A paper battery is an ultra-thin[vague] electric battery engineered to use a spacer formed largely of cellulose (the major constituent of paper). It incorporates nanoscale structures to act as high surface-area electrodes to improve the conduction of electricity.
In addition to being ultra-thin, paper batteries are flexible and environmentally-friendly, allowing integration into a wide range of products. Their functioning is similar to conventional chemical batteries with the important difference that they are non-corrosive and do not require a bulky housing.
The creation of this nanocomposite paper drew from a diverse pool of disciplines, requiring expertise in materials science, energy storage, and chemistry. In August 2007, a research team (led by: Drs. Robert Linhardt; Pulickel Ajayan; and Omkaram Nalamasu) at Rensselaer Polytechnic Institute developed the paper battery.
Victor Pushparaj, along with Shaijumon M. Manikoth, Ashavani Kumar, and Saravanababu Murugesan, were co-authors and lead researchers of the project. Other co-authors include Lijie Ci and Robert Vajtai.
This cellulose based spacer is compatible with many possible electrolytes. Researchers used ionic liquid, essentially a liquid salt, as the battery’s electrolyte, as well as naturally occurring electrolytes such as human sweat, blood, and urine. Use of an ionic liquid, containing no water, would mean that there would nothing in the batteries to freeze or evaporate, potentially allowing operation in extreme temperatures.
Naturally occurring electrolytes might allow more biocompatible batteries.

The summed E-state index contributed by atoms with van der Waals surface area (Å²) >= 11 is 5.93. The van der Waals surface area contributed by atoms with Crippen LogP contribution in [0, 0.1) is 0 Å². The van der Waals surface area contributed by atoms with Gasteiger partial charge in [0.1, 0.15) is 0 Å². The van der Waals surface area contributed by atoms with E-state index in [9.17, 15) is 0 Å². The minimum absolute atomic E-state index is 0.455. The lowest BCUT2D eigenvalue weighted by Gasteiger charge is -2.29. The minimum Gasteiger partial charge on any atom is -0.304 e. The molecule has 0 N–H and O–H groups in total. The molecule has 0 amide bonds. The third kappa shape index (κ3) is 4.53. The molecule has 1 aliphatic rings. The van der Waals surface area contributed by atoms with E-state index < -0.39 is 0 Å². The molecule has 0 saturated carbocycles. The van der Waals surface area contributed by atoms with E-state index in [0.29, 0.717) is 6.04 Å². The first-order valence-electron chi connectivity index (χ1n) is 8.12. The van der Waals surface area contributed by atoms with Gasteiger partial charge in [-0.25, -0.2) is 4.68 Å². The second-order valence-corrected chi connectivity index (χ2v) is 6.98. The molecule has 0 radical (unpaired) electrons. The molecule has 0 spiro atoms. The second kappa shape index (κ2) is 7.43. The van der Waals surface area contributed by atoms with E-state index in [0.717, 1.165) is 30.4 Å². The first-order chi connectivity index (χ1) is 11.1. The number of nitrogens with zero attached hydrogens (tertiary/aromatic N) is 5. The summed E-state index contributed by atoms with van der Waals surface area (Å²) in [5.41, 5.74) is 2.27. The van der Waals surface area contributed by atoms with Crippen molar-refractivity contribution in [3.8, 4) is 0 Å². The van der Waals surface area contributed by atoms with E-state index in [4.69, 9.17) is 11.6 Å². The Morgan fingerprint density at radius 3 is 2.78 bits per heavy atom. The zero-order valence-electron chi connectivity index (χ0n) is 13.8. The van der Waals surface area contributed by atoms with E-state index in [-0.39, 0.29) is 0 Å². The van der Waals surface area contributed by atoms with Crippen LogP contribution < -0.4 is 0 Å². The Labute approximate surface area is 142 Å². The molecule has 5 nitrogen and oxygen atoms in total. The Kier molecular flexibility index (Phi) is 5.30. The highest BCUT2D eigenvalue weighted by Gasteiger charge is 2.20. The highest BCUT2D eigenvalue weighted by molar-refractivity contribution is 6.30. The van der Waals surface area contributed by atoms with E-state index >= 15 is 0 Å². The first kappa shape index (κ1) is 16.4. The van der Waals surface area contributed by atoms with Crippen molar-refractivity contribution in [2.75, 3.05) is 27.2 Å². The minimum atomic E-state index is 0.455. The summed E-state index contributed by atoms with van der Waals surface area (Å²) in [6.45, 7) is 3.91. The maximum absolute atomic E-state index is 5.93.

Paper batteries were described by a researcher as “a way to power a small device such as a pacemaker without introducing any harsh chemicals – such as the kind that are typically found in batteries — into the body.”
Paper batteries are alleged to look, feel and weigh the same as ordinary paper[vague] because its “components are molecularly attached to each other: the carbon nanotubes print is embedded in the paper, and the electrolyte is soaked into the paper.”
The paper-like quality of the battery combined with the structure of the nanotubes embedded within gives them their light weight and low cost, making them ideal for portable electronics, aircraft, automobiles, and toys (such as model aircraft), while their ability to use electrolytes in the blood make them potentially useful for medical devices such as pacemakers, medical diagnostic equipment, and drug delivery transdermal patches. A German healthcare company called KSW Microtech is already using the battery to power monitoring of the temperature of blood supplies.
However, Professor Sperling cautions that commercial applications may be a long way away, because nanotubes are still relatively expensive to fabricate. Currently, devices a few inches in size are being produced. In order to be commercially viable, newspaper-size devices must be produced, as a paper battery of such a size would be powerful enough to power a car.
- Katherine Noyes. "Nanotubes Power Paper-Thin Battery". TechNewsWorld. Retrieved 2010-10-29.
- "Beyond Batteries: Storing Power in a Sheet of Paper". Rensselaer Polytechnic Institute. 13 August 2007. Retrieved 2008-01-15.
- Pushparaj, Victor L.; Manikoth, Shaijumon M.; Kumar, Ashavani; Murugesan, Saravanababu; Ci, Lijie; Vajtai, Robert; Linhardt, Robert J.; Nalamasu, Omkaram; Ajayan, Pulickel M.. "Flexible Nanocomposite Thin Film Energy Storage Devices". Proceedings of the National Academy of Science USA 104, 13574-13577, 2007. Retrieved 2010-08-08.
- "Paper battery offers future power". BBC News. 14 August 2007. Retrieved 2008-01-15.
- Printable Battery Rolls Off the Presses Retrieved May 22, 2006.